NICHOLAS TEMPERLEY WATSON DARKE
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|Nick Darke Books||Nicholas Temperley Watson Darke was born at St Eval, near Padstow, on 29th August 1948. He lived most of his life in Porthcothan, where his family have lived for four generations after moving there from Padstow.
Nick was educated at St Merryn Primary School and then Truro Cathedral School where he was expelled for getting drunk on sports day. He then attended Newquay Grammar School. He learned to surf and ran the first disco in Cornwall from the cellar bar of the Atlantic Hotel.
Nick trained as an actor at the Rose Bruford College in Sidcup, Kent. He learned his craft at The Victoria Theatre, Stoke on Trent and went on to write over 25 stage plays which have been performed both within Cornwall and nationally
Many of his plays reflect Cornish society and culture such as the tin mining, countryside, fishermen and the quirky nature of country living. During the later part of his career he worked regularly with the Cornish theatre company Kneehigh Theatre. Nick moved back home to Porthcothan in 1990. He married the painter Jane Spurway in 1993 and is the father of film-maker Henry Darke and stepfather of Jim Darke, a marine scientist.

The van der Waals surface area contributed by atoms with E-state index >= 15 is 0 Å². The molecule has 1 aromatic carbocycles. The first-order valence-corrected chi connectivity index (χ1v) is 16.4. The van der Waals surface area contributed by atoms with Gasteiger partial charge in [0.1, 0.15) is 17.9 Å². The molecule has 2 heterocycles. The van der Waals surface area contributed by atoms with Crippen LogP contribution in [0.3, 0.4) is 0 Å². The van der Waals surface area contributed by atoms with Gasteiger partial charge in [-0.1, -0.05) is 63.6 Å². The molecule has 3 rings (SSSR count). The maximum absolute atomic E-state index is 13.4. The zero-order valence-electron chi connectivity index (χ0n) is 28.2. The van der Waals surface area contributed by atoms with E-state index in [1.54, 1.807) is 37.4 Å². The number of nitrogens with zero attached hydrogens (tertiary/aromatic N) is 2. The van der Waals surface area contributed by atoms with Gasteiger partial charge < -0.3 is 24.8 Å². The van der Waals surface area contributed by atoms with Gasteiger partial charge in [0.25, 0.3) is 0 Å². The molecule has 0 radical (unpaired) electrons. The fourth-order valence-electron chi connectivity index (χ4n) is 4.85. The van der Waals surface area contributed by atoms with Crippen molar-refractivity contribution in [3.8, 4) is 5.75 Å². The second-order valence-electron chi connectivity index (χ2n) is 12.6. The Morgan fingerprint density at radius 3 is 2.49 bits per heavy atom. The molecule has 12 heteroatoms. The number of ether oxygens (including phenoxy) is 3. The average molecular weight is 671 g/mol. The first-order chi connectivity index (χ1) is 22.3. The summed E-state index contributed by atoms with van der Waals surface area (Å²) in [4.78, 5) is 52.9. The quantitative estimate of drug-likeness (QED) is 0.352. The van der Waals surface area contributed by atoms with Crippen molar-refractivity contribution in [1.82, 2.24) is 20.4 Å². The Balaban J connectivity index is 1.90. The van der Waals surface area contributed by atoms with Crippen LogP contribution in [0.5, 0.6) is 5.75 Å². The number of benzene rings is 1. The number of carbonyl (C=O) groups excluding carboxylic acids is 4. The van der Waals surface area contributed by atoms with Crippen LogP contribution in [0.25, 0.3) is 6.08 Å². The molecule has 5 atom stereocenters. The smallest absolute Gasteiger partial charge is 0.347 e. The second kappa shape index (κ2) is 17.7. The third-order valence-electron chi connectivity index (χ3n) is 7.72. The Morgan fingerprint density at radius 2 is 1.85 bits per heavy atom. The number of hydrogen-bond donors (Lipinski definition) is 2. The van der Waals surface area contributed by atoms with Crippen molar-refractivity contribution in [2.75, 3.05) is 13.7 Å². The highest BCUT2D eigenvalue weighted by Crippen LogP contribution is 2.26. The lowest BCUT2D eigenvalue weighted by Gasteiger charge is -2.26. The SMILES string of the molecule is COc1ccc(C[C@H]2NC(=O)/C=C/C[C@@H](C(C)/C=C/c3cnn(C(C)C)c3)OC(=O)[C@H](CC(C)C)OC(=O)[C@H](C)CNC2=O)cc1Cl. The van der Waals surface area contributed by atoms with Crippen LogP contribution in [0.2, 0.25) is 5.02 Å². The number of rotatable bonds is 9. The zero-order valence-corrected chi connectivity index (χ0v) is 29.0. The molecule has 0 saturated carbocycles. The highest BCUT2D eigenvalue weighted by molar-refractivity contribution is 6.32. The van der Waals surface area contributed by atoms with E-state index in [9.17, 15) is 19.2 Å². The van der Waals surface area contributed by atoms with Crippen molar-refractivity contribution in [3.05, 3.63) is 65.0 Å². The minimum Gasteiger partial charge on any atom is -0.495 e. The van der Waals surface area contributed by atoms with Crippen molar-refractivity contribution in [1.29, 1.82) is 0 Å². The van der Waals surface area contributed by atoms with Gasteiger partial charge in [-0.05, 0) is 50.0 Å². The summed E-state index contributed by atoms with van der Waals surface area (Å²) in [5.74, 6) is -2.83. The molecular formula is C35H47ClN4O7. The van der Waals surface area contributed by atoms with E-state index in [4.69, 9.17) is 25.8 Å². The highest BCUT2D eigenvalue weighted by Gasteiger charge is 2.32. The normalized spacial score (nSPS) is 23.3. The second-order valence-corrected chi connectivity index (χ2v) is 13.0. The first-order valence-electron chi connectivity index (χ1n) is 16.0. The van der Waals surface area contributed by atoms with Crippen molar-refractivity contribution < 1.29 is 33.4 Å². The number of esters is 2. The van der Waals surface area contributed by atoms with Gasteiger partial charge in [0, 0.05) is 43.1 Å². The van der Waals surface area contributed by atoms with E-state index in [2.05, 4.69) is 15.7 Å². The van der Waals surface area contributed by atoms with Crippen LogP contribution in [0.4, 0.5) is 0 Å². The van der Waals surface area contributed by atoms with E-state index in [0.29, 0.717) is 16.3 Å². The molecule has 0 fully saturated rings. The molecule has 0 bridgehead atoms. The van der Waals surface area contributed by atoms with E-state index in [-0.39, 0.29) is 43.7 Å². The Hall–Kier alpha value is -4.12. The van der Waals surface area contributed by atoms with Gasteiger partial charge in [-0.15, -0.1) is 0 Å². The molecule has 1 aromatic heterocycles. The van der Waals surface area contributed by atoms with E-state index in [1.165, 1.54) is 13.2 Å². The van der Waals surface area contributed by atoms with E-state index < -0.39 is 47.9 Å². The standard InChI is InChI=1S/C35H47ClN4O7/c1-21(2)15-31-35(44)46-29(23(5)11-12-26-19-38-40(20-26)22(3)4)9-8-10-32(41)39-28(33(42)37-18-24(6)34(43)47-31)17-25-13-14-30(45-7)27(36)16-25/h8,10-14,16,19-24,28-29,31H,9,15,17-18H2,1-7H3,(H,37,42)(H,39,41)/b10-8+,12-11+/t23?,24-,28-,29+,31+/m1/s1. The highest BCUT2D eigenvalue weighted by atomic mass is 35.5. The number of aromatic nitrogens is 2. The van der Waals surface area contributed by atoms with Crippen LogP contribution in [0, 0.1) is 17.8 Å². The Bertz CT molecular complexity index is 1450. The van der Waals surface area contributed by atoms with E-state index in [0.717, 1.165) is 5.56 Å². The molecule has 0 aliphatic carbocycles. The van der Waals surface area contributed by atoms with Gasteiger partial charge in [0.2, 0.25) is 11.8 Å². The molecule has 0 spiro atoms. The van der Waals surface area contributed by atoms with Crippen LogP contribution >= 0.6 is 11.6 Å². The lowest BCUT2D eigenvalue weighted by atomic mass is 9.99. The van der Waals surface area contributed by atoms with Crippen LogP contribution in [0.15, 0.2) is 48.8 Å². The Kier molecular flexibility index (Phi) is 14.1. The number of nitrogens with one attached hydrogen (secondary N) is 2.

Nick was made a Bard of the Cornish Gorsedd in 1996 taking the Bardic name Scryfer Gwaryow meaning 'Writer of Plays'.
While recovering from a stroke that he suffered in January 2001, Nick was diagnosed with terminal cancer and died at the age of on 10th June 2005. A unique beach funeral ceremony was followed by burial in St Eval churchyard.
His son Henry and wife Jane Darke continued his legacy in film. The Art of Catching Lobsters, written and directed by Jane Darke, is a moving account of her husband's death and the grieving process.